In the Lufthansa cockpit 25 years on
300 female pilots now fly passengers around the world
“I’m not a trailblazer, simply a woman just loving her job,“ pointedly remarks Airline Captain Evi Hetzmannseder on her profession as an airline pilot. All the same, it was rather more of a bombshell when she and fellow female pilot Nicola Lisy began flying scheduled flights for Lufthansa on 23 August 1988. They had previously completed two years of training as commercial pilots successfully in Bremen and Phoenix/Arizona. Many other women have followed in their path since those pioneering days. Today, around 300 woman pilots work for Lufthansa: A good 80 of them are airline captains. However, females in the Lufthansa cockpit still account for only six per cent of the airline’s pilots. The reason is that many potential candidates mistakenly assume that the cockpit is no place for a woman. As a result, women still account for only 20 per cent or so of the applicants interested in flight training. Lufthansa takes every effort in order to change it for the better.
On her first flight with passengers aboard a Boeing 737, Evi Hetzmannseder still felt weak at the knees, she recalls. Unlike Nicola Lisy, who comes from a family of pilots, she had no familial links with the world of aviation. Be that as it may, she caught the bug about 30 years ago as she watched a plane coming in to land at Munich-Riem. “Up-front in a plane, that’s where I want to sit,” she decided and applied to Lufthansa. The first flight of her life took her to Hamburg for the aptitude test. Obtaining a pilot’s licence despite maternity was no hindrance to her career – she did additional simulator training on the course and the work/life balance was easily resolved by the offer of a part-time work model.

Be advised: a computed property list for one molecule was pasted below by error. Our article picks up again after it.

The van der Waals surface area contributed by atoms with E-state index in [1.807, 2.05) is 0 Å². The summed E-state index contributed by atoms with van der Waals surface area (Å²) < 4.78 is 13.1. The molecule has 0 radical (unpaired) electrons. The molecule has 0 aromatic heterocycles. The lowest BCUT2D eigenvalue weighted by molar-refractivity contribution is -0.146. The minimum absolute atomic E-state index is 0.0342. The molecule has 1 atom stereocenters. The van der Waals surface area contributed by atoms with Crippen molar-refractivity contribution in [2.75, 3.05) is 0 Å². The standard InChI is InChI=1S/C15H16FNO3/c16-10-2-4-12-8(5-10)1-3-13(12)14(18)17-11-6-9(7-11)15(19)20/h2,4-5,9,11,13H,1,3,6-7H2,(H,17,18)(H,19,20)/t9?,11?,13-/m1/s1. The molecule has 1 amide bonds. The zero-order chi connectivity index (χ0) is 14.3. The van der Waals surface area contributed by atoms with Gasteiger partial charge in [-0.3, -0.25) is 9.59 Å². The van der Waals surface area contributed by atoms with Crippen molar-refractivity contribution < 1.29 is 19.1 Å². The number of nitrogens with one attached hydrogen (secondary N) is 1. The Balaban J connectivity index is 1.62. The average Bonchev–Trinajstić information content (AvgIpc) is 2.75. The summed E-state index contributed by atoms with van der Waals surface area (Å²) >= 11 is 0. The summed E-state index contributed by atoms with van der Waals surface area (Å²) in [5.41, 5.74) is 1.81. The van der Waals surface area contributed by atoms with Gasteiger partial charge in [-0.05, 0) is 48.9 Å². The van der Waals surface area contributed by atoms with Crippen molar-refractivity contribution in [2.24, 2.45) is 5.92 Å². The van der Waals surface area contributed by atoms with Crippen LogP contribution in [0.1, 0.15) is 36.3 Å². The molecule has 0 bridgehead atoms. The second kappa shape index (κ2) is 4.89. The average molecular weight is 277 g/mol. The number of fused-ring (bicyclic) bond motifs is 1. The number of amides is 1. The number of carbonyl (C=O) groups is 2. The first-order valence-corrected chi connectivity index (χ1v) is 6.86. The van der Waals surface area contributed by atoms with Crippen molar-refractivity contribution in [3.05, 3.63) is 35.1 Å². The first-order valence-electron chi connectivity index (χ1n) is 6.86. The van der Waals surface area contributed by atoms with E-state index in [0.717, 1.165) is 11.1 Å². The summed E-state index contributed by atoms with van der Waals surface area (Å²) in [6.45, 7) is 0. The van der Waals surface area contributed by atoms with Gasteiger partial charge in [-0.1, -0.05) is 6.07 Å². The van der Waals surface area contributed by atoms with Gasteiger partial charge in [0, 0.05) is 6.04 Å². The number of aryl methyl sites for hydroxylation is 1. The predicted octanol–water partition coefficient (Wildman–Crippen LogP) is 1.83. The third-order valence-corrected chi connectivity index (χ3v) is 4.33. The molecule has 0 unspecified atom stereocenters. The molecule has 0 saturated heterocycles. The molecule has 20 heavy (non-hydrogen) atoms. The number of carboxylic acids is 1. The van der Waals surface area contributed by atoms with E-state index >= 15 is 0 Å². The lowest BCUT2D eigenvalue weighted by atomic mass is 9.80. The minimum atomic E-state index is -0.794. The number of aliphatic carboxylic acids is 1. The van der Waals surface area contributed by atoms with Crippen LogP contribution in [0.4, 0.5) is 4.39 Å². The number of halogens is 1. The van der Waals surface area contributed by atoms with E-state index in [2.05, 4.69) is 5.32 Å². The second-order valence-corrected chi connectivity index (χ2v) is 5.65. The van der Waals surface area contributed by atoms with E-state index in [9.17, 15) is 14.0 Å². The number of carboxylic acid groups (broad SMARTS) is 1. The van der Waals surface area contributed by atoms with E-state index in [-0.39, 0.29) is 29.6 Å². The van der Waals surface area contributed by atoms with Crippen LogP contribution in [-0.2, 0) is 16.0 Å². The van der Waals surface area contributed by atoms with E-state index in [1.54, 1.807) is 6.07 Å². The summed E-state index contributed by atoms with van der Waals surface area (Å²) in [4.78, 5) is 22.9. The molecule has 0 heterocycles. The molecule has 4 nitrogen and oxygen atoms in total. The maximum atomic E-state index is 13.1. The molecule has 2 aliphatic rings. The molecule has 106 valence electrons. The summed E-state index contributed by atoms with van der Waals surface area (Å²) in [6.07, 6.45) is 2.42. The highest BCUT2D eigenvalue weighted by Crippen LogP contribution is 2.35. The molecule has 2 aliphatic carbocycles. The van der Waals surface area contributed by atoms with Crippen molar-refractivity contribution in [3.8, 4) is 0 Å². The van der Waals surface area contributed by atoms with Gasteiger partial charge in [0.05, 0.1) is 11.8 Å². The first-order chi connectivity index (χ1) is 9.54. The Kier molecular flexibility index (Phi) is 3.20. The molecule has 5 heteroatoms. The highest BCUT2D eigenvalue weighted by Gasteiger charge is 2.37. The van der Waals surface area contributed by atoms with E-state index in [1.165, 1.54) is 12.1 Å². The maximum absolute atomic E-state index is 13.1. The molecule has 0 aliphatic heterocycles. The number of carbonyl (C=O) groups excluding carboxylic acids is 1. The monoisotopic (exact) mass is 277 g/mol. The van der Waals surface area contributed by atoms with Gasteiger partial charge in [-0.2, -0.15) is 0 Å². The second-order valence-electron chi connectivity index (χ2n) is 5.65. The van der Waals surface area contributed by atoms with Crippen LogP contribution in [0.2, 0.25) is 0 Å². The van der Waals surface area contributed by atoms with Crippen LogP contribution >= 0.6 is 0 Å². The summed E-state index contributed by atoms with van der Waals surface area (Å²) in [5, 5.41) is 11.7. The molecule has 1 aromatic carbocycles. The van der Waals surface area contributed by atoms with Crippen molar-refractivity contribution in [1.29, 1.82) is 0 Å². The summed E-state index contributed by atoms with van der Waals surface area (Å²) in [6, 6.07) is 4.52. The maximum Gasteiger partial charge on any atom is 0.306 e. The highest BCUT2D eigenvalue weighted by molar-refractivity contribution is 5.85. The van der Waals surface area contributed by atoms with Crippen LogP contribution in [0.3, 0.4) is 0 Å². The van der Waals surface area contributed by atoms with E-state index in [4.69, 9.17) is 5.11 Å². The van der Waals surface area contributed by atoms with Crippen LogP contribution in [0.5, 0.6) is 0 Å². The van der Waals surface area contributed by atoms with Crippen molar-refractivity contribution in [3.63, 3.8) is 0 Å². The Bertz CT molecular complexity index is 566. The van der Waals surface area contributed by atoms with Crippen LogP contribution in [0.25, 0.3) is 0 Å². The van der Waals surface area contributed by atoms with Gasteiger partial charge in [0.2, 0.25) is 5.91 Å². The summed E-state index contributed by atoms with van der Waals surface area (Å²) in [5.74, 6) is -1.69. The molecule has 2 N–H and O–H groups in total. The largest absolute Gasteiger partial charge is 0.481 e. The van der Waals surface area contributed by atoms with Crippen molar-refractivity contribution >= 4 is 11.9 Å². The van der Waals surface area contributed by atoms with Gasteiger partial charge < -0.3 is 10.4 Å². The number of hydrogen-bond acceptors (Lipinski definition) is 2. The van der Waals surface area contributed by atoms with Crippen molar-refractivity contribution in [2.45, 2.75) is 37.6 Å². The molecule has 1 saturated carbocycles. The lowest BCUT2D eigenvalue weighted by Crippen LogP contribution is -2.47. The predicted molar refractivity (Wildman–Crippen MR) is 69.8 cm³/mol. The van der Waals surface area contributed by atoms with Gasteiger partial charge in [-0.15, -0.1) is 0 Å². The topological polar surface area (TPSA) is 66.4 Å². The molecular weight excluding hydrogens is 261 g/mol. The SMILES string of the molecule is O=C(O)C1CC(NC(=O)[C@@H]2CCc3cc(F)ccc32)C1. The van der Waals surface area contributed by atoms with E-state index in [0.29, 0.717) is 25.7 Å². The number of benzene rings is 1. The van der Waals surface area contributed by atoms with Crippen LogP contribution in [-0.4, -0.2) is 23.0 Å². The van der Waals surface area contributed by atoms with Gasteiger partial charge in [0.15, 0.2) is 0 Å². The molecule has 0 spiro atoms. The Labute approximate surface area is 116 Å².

A major milestone for both female pilots, as for all in the profession, was acquiring the coveted fourth strip on their uniform: As the first women pilots trained at Lufthansa, Evi Hetzmannseder and Nicola Lisy moved over to the left into the captain’s seat in command of a Boeing 737 in the year 2000. Meantime, Evi Hetzmannseder is flying long-haul from Munich: “Seated in the cockpit of a huge jet, like the Airbus A340, is an awesome feeling.” Occasionally in her time-off, Evi enjoys playing “des-wenni-wissert“ and other traditional Bavarian folk music oldies in a trio on the accordeon.
In fact, women have a very long tradition in the history of flying. Raymonde de Laroche was the first woman to pilot an aircraft. She received her pilot‘s licence from the Aéro-Club of France on 8 March 1910. Marga von Etzdorf began piloting a commercial Junkers F13, named “Kiek in die Welt", on the Lufthansa flight deck on 1 February 1928.
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